The bill also ensures that “Northern Ireland can benefit from the same tax breaks and spending policies as the rest of the UK, including VAT rebates on energy-saving materials and COVID recovery credits.”

In addition, London speaks of “normalizing governance arrangements so that disputes are resolved through independent arbitration and not by the European Court of Justice.”

According to Downing Street, “These changes are designed to protect the Belfast (Good Friday) Agreement and support stability and power sharing in Northern Ireland. They will provide strong safeguards for the EU single market, supported by a Trusted Trader scheme and real-time data sharing to give the EU confidence that goods destined for Northern Ireland are not entering its market. The legislation also ensures that goods moving between Britain and the EU are subject to EU customs controls.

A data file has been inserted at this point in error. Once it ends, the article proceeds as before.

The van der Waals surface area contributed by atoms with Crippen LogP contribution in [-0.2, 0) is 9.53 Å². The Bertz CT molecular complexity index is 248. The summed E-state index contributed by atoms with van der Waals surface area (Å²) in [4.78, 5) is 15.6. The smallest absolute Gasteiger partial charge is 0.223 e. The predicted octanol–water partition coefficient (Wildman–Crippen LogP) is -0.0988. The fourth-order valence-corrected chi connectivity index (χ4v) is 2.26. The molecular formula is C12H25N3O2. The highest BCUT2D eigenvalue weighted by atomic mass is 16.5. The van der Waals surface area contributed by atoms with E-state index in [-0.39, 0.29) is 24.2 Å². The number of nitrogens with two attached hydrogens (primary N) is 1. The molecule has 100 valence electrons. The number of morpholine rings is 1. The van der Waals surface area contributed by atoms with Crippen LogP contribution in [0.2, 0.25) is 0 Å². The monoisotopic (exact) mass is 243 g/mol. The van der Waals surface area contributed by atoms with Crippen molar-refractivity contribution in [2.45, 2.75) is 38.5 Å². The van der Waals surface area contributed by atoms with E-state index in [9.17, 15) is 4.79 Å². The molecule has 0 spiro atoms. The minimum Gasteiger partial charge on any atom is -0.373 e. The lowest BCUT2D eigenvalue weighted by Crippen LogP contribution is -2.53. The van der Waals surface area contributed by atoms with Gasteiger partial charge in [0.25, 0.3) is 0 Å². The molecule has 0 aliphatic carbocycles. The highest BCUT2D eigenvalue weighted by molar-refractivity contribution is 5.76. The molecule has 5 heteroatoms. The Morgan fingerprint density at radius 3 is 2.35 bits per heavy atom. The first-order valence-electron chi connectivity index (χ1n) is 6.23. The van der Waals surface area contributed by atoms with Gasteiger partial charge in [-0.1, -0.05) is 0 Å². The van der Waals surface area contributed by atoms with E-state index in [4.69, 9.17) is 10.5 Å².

“The UK”, says the British Government, “in the recent intense discussions between October and March, has held more than 300 hours of official and ministerial negotiations and spent hundreds more examining EU non-papers in detail. However, it has become clear that the EU proposals do not address the core problems created by the Protocol.”

Foreign Secretary Liz Truss said: “This bill will uphold the Belfast (Good Friday) Agreement and support political stability in Northern Ireland. It will end the untenable situation where people in Northern Ireland are treated differently from the rest of the UK, protect the supremacy of our courts and our territorial integrity. It is a practical and reasonable solution to the problems facing Northern Ireland. It will safeguard the EU single market and ensure there is no hard border on the island of Ireland. We are prepared to implement this through talks with the EU. But we can only move through the negotiations if the EU is willing to change the Protocol itself, and at the moment they are not. Meanwhile, the dire situation in Northern Ireland shows that we cannot allow the situation to go off the rails.”